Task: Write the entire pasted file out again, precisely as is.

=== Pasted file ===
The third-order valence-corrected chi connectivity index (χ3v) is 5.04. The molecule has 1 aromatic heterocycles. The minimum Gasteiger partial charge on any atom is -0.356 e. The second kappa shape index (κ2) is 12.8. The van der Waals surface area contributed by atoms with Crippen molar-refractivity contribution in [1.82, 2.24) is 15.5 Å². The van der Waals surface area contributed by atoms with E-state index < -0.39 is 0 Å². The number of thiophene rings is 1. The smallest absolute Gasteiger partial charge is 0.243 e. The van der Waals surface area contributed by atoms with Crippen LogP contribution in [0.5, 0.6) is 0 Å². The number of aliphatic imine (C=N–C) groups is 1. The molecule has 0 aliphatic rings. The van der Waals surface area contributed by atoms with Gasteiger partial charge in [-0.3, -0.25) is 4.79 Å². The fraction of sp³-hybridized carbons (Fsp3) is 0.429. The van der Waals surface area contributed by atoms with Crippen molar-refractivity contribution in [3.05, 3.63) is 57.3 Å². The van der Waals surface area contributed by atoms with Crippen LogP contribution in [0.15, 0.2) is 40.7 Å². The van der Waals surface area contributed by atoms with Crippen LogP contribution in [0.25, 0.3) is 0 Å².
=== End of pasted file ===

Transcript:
The third-order valence-corrected chi connectivity index (χ3v) is 5.04. The molecule has 1 aromatic heterocycles. The minimum Gasteiger partial charge on any atom is -0.356 e. The second kappa shape index (κ2) is 12.8. The van der Waals surface area contributed by atoms with Crippen molar-refractivity contribution in [1.82, 2.24) is 15.5 Å². The van der Waals surface area contributed by atoms with E-state index < -0.39 is 0 Å². The number of thiophene rings is 1. The smallest absolute Gasteiger partial charge is 0.243 e. The van der Waals surface area contributed by atoms with Crippen LogP contribution in [0.5, 0.6) is 0 Å². The number of aliphatic imine (C=N–C) groups is 1. The molecule has 0 aliphatic rings. The van der Waals surface area contributed by atoms with Gasteiger partial charge in [-0.3, -0.25) is 4.79 Å². The fraction of sp³-hybridized carbons (Fsp3) is 0.429. The van der Waals surface area contributed by atoms with Crippen molar-refractivity contribution in [3.05, 3.63) is 57.3 Å². The van der Waals surface area contributed by atoms with Crippen LogP contribution in [0.15, 0.2) is 40.7 Å². The van der Waals surface area contributed by atoms with Crippen LogP contribution in [0.25, 0.3) is 0 Å².